A pub has been opened in Japan that sprays customers with disinfectant as they enter to combat the spread of the coronavirus.
Patrons of the Kichiri Shinjuku, a traditional Japanese-style pub known as an ‘izakaya’, are sprayed with the disinfectant mist at the entrance.
Spokeswoman Rieko Matsunaga said, “We want customers to feel safe when they enter.
“This is aimed at promoting social distance and preventing infections.”
When customers arrive at the pub, they are greeted by a hostess on a screen, who advises them to wash their hands.
Then their temperature is measured with a thermometer before walking through an airport-style security scanner where they are sprayed for 30 seconds.
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Customers then collect a map indicating where they can sit at the location.
Then they scan a QR code on their phone, which brings up a menu and they can order.
Diners should also sit separately and be protected by plastic screens.
The pub is owned by Kichiro & Co, which has 103 locations across Japan.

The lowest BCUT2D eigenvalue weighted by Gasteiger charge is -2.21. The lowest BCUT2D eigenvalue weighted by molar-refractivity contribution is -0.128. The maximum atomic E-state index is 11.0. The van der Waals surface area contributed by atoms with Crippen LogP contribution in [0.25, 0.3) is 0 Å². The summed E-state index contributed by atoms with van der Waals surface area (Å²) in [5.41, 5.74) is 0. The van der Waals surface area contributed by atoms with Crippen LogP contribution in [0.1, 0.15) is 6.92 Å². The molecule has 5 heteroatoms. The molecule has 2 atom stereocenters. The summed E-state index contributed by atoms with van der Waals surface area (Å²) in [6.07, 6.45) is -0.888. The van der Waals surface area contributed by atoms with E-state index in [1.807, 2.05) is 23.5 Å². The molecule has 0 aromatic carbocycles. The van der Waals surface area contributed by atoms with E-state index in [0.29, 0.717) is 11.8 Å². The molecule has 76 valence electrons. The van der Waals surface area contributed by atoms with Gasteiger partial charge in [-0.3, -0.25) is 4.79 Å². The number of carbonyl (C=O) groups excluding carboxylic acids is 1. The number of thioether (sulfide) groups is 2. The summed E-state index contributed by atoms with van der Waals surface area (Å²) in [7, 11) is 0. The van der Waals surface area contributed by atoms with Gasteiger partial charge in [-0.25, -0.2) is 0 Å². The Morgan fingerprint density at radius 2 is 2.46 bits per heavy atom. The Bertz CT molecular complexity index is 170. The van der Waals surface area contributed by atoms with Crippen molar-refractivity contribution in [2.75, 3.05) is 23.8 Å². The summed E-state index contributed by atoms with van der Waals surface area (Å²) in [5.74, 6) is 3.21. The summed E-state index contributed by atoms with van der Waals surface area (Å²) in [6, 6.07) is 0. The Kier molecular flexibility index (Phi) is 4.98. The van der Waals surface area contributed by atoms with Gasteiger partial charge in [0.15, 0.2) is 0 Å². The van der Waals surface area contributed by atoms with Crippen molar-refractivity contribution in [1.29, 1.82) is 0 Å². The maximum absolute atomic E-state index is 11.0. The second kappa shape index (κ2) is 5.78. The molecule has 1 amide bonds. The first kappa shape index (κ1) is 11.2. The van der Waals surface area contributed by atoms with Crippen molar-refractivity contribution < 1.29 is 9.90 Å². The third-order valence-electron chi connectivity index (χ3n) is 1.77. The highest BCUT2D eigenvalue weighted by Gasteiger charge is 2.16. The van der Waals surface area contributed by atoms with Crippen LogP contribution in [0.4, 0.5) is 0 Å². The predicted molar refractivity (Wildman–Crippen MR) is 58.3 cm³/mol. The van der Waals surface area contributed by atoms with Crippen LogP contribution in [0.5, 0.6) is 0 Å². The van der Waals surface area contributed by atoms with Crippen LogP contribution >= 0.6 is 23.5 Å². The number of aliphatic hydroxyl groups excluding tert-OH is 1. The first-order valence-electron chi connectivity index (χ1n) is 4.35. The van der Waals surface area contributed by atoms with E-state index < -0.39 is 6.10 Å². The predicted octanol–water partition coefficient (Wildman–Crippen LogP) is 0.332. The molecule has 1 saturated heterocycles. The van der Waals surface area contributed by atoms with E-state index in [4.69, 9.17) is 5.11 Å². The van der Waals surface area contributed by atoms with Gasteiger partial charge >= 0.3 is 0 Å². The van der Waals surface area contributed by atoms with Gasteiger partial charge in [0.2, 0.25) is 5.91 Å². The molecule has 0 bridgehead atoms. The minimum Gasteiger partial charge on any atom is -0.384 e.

The company first installed the machine at its Shinjuku facility on May 14, and said it was hopeful to expand the system and potentially partner with other locations.
Matsunaga said CNN : “We set it up to meet new lifestyle guidelines.
“We would like to spread this technology and collaborate with other restaurants.”
Despite their new admission policy, however, the World Health Organization (WHO) strongly advises against using any form of spray disinfectant on a person.
In an advisory published on Saturday, WHO said, “Spraying disinfectants can lead to risks for the eyes, respiratory or skin irritation and the resulting health effects.
“Spraying or atomizing certain chemicals, such as formaldehyde, chlorinated agents, or quaternary ammonium compounds, is not recommended due to adverse health effects for workers in facilities where these methods have been used.”
Japan has entered a “soft lockdown”, with some of the tougher measures on social distance recently eased.